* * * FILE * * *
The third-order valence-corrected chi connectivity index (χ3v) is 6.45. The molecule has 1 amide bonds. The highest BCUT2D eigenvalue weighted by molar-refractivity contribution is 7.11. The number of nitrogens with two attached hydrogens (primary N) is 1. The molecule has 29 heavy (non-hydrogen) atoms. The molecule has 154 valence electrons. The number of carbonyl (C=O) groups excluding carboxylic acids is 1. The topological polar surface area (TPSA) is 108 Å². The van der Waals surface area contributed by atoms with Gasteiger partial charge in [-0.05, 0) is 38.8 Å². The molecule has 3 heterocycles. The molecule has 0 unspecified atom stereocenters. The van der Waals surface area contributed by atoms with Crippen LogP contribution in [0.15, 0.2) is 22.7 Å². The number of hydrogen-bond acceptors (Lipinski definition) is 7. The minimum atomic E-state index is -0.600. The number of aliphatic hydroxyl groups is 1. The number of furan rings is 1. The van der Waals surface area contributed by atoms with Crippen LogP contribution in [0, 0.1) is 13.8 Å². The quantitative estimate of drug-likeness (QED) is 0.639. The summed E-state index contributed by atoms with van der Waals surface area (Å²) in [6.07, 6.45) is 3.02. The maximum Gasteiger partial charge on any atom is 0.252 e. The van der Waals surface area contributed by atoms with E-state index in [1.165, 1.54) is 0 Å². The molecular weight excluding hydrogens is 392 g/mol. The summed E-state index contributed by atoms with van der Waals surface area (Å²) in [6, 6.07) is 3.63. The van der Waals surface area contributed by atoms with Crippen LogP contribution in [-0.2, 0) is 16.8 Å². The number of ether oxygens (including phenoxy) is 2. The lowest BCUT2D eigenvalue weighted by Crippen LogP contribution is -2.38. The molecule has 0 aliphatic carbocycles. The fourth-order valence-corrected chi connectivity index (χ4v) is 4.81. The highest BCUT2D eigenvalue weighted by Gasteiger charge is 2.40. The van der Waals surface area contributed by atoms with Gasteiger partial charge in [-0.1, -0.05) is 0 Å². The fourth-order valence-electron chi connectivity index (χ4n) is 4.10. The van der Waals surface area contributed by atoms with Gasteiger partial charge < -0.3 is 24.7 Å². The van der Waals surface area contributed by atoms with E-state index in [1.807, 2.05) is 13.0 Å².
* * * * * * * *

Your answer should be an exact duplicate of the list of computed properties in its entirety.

The third-order valence-corrected chi connectivity index (χ3v) is 6.45. The molecule has 1 amide bonds. The highest BCUT2D eigenvalue weighted by molar-refractivity contribution is 7.11. The number of nitrogens with two attached hydrogens (primary N) is 1. The molecule has 29 heavy (non-hydrogen) atoms. The molecule has 154 valence electrons. The number of carbonyl (C=O) groups excluding carboxylic acids is 1. The topological polar surface area (TPSA) is 108 Å². The van der Waals surface area contributed by atoms with Gasteiger partial charge in [-0.05, 0) is 38.8 Å². The molecule has 3 heterocycles. The molecule has 0 unspecified atom stereocenters. The van der Waals surface area contributed by atoms with Crippen LogP contribution in [0.15, 0.2) is 22.7 Å². The number of hydrogen-bond acceptors (Lipinski definition) is 7. The minimum atomic E-state index is -0.600. The number of aliphatic hydroxyl groups is 1. The number of furan rings is 1. The van der Waals surface area contributed by atoms with Crippen LogP contribution in [0, 0.1) is 13.8 Å². The quantitative estimate of drug-likeness (QED) is 0.639. The summed E-state index contributed by atoms with van der Waals surface area (Å²) in [6.07, 6.45) is 3.02. The maximum Gasteiger partial charge on any atom is 0.252 e. The van der Waals surface area contributed by atoms with E-state index in [1.165, 1.54) is 0 Å². The molecular weight excluding hydrogens is 392 g/mol. The summed E-state index contributed by atoms with van der Waals surface area (Å²) in [6, 6.07) is 3.63. The van der Waals surface area contributed by atoms with Crippen LogP contribution in [-0.2, 0) is 16.8 Å². The number of ether oxygens (including phenoxy) is 2. The lowest BCUT2D eigenvalue weighted by Crippen LogP contribution is -2.38. The molecule has 0 aliphatic carbocycles. The fourth-order valence-corrected chi connectivity index (χ4v) is 4.81. The highest BCUT2D eigenvalue weighted by Gasteiger charge is 2.40. The van der Waals surface area contributed by atoms with Gasteiger partial charge in [-0.1, -0.05) is 0 Å². The fourth-order valence-electron chi connectivity index (χ4n) is 4.10. The van der Waals surface area contributed by atoms with Gasteiger partial charge < -0.3 is 24.7 Å². The van der Waals surface area contributed by atoms with E-state index in [1.807, 2.05) is 13.0 Å².